How Steve Bannon Took Charge Of The Trump Administration

A weekend of chaos reveals who's in charge.

WASHINGTON — A weekend of chaos and conflict has produced one piece of clarity: Steve Bannon is the central force shaping Donald Trump's presidency.

Panic set in Friday evening into Saturday, with people taken off international flights, refugees and visa holders detained at airports, and lawyers and protesters parachuting into the tumult after President Donald Trump's executive order banning immigrants from seven Muslim-majority countries. But it was the latest evidence that Trump was following through on the radical departure from US norms on immigration that he had promised throughout his campaign.

Then, amid the outcry, the administration released a presidential memorandum Saturday evening reorganizing the National Security Council and thrusting Bannon, Trump's chief strategist, onto the cabinet-level interagency group with more access than the director of national intelligence and the chairman of the Joint Chiefs of Staff. The move made it clear that the central figure on the White House staff, and one of the most powerful men in America, is now Bannon. And his fingerprints were all over Trump's refugee ban and hardline immigration executive orders.

And as Bannon emerges as central to the administration, the former Breitbart boss — who seems to enjoy controversy but avoids interviews — has also become the central target for Trump's opposition. The top hashtag on Twitter for a time Sunday was #StopPresidentBannon.

Bannon rose by using Breitbart for fierce attacks on more moderate Republicans and by embracing racist and white nationalist elements of the party — though he has disavowed white nationalist views. Bannon and his close White House ally Stephen Miller have cast themselves as plain-old nationalists instead. And in one week, they have built a clear power center in the White House. Bannon did not respond to a request for comment for this story.

Bannon and Miller wrote Trump's inaugural address that referred to "American carnage" and then spent the following days writing executive orders that seemed meant to stop it. While the border wall plan was no secret, an accompanying order on interior enforcement contained theatrical and confrontational features: hardline policy prescriptions like denying federal funding to so-called sanctuary cities, publishing the crimes committed by undocumented immigrants in sanctuary cities, and taking away their privacy law protections.

Bannon, who supports a border adjustment tax floated by the administration, was even able to find common ground on the subject with Speaker Paul Ryan, who he had previously called a "globalist." But that was before Ryan described the plan as "responsible nationalism," according to an Axios report.

Bannon and Miller also reportedly overruled Department of Homeland Security guidance that green card holders would not be affected, according to CNN, which White House Chief of Staff Reince Priebus denied on NBC's Meet the Press on Sunday. Those people with lawful permanent residence in the US will still face additional screening and questions, Priebus added.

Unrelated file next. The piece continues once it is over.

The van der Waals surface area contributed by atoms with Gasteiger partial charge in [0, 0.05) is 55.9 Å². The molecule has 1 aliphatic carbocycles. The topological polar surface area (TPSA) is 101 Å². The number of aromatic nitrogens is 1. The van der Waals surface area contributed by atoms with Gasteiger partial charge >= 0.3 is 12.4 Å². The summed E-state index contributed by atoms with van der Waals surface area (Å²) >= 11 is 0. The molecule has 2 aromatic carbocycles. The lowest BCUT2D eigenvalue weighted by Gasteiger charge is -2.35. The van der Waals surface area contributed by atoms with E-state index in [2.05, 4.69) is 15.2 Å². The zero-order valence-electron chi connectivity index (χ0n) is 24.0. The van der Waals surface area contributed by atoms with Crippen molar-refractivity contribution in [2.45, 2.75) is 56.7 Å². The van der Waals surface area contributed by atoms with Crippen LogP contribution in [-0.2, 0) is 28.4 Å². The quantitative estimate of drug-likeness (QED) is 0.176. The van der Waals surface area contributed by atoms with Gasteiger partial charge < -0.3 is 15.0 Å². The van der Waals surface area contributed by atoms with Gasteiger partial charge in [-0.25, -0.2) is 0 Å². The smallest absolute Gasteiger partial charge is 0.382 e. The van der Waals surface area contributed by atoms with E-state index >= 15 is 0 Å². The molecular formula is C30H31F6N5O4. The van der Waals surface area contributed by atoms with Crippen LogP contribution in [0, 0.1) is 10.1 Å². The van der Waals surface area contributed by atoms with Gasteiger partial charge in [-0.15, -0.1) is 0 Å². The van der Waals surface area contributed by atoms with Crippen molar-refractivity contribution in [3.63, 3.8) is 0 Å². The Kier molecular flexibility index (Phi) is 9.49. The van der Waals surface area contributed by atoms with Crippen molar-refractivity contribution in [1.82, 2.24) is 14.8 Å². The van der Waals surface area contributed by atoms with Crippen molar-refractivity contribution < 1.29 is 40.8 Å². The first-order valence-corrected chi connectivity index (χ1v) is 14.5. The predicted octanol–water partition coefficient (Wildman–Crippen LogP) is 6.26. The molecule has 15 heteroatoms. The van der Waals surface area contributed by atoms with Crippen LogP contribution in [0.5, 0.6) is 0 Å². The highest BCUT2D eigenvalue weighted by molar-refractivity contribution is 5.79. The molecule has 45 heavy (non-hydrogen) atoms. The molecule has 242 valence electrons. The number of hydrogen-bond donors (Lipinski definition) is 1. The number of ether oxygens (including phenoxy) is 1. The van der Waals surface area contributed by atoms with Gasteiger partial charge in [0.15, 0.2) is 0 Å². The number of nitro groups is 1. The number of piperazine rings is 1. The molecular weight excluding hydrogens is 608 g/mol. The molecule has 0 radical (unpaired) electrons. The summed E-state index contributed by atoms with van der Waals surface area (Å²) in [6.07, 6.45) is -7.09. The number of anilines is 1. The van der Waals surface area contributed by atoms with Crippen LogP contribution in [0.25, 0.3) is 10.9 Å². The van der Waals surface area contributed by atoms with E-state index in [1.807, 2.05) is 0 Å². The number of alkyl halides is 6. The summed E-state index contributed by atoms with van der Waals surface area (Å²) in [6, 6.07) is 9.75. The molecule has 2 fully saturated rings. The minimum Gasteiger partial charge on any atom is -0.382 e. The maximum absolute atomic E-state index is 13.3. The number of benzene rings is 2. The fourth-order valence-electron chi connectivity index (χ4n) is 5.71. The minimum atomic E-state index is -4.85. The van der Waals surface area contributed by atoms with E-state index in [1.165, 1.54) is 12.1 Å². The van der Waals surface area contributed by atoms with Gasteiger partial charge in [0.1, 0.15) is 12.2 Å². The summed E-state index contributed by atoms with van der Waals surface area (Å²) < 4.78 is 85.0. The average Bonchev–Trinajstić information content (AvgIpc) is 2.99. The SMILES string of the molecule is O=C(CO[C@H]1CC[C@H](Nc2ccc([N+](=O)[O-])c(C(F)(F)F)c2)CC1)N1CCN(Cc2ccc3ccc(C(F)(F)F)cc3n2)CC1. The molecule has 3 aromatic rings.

A source close to the Trump administration denied that Bannon is pulling the strings, saying Trump doesn't do things he doesn't want to do. The source lauded Bannon as "someone who very much understands the populist sentiment that was championed by the president on the campaign trail" and would effectively implement that vision.

As for the National Security Council, the source stressed that Bannon was not supplanting the military and intelligence officials but merely being added to the group, because he is one of the "premiere experts on the populist, nationalist movements that we’re seeing around the globe." Bannon laid out his views in detail in a 2014 speech reported by BuzzFeed News.

But key Republican sources who have been in contact with the administration told BuzzFeed News they view the developments of the first week as a way for Bannon to consolidate power for his side amid internal competition between different camps of aides.

And an Axios report on Sunday noted that Bannon "packed the administration's economic team with officials who were friendly to, or at least open to, his nationalistic plans" and that during the transition, "he dreamed up a governing plan that was acutely attuned to Trump's base, with a clever outreach to unions and minorities through an infrastructure-spending plan."

The only real threat to Bannon's power appears to be Trump, who has in the past encouraged competition between his advisers as a way of limiting the power of any one individual. He hasn't yet expressed any apparent concern that the former Breitbart chairman is driving his administration's agenda.

Bannon, at least, may see his role in historical terms. In an interview with The Hollywood Reporter, he compared himself to Thomas Cromwell, the 16th-century chief minister to King Henry VIII.

Cromwell became the most trusted adviser of the king, helping to usher in the English reformation and "giving force to Henry's grand declarations." Bannon's telling of the story, however, left out the ending: Cromwell was executed for treason by a fickle king.

Tarini Parti contributed to this report.

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